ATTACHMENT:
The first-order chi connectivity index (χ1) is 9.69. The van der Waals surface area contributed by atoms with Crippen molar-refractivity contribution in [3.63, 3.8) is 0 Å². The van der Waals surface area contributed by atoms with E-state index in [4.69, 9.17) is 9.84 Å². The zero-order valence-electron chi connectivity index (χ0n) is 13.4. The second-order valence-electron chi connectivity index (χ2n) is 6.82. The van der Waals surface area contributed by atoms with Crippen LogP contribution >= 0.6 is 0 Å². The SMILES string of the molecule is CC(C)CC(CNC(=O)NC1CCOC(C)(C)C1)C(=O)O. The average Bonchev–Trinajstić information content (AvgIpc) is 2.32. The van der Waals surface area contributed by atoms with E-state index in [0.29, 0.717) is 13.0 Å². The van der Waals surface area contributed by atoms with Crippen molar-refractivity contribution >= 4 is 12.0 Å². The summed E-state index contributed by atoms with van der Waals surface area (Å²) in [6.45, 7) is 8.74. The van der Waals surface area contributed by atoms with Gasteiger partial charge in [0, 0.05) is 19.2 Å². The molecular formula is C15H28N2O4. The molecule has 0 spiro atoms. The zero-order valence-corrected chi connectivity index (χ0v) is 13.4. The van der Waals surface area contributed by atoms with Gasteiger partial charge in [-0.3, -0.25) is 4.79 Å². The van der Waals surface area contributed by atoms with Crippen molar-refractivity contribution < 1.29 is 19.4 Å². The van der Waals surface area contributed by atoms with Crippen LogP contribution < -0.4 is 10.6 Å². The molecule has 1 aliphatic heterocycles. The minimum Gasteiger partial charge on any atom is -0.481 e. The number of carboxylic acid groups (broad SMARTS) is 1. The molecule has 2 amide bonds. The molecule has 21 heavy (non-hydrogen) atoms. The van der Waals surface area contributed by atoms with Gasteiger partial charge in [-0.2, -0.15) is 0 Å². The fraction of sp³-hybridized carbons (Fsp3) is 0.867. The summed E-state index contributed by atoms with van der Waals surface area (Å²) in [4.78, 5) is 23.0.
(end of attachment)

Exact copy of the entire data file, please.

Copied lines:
The first-order chi connectivity index (χ1) is 9.69. The van der Waals surface area contributed by atoms with Crippen molar-refractivity contribution in [3.63, 3.8) is 0 Å². The van der Waals surface area contributed by atoms with E-state index in [4.69, 9.17) is 9.84 Å². The zero-order valence-electron chi connectivity index (χ0n) is 13.4. The second-order valence-electron chi connectivity index (χ2n) is 6.82. The van der Waals surface area contributed by atoms with Crippen LogP contribution >= 0.6 is 0 Å². The SMILES string of the molecule is CC(C)CC(CNC(=O)NC1CCOC(C)(C)C1)C(=O)O. The average Bonchev–Trinajstić information content (AvgIpc) is 2.32. The van der Waals surface area contributed by atoms with E-state index in [0.29, 0.717) is 13.0 Å². The van der Waals surface area contributed by atoms with Crippen molar-refractivity contribution >= 4 is 12.0 Å². The summed E-state index contributed by atoms with van der Waals surface area (Å²) in [6.45, 7) is 8.74. The van der Waals surface area contributed by atoms with Gasteiger partial charge in [0, 0.05) is 19.2 Å². The molecular formula is C15H28N2O4. The molecule has 0 spiro atoms. The zero-order valence-corrected chi connectivity index (χ0v) is 13.4. The van der Waals surface area contributed by atoms with Gasteiger partial charge in [-0.3, -0.25) is 4.79 Å². The van der Waals surface area contributed by atoms with Crippen molar-refractivity contribution < 1.29 is 19.4 Å². The van der Waals surface area contributed by atoms with Crippen LogP contribution < -0.4 is 10.6 Å². The molecule has 1 aliphatic heterocycles. The minimum Gasteiger partial charge on any atom is -0.481 e. The number of carboxylic acid groups (broad SMARTS) is 1. The molecule has 2 amide bonds. The molecule has 21 heavy (non-hydrogen) atoms. The van der Waals surface area contributed by atoms with Gasteiger partial charge in [-0.2, -0.15) is 0 Å². The fraction of sp³-hybridized carbons (Fsp3) is 0.867. The summed E-state index contributed by atoms with van der Waals surface area (Å²) in [4.78, 5) is 23.0.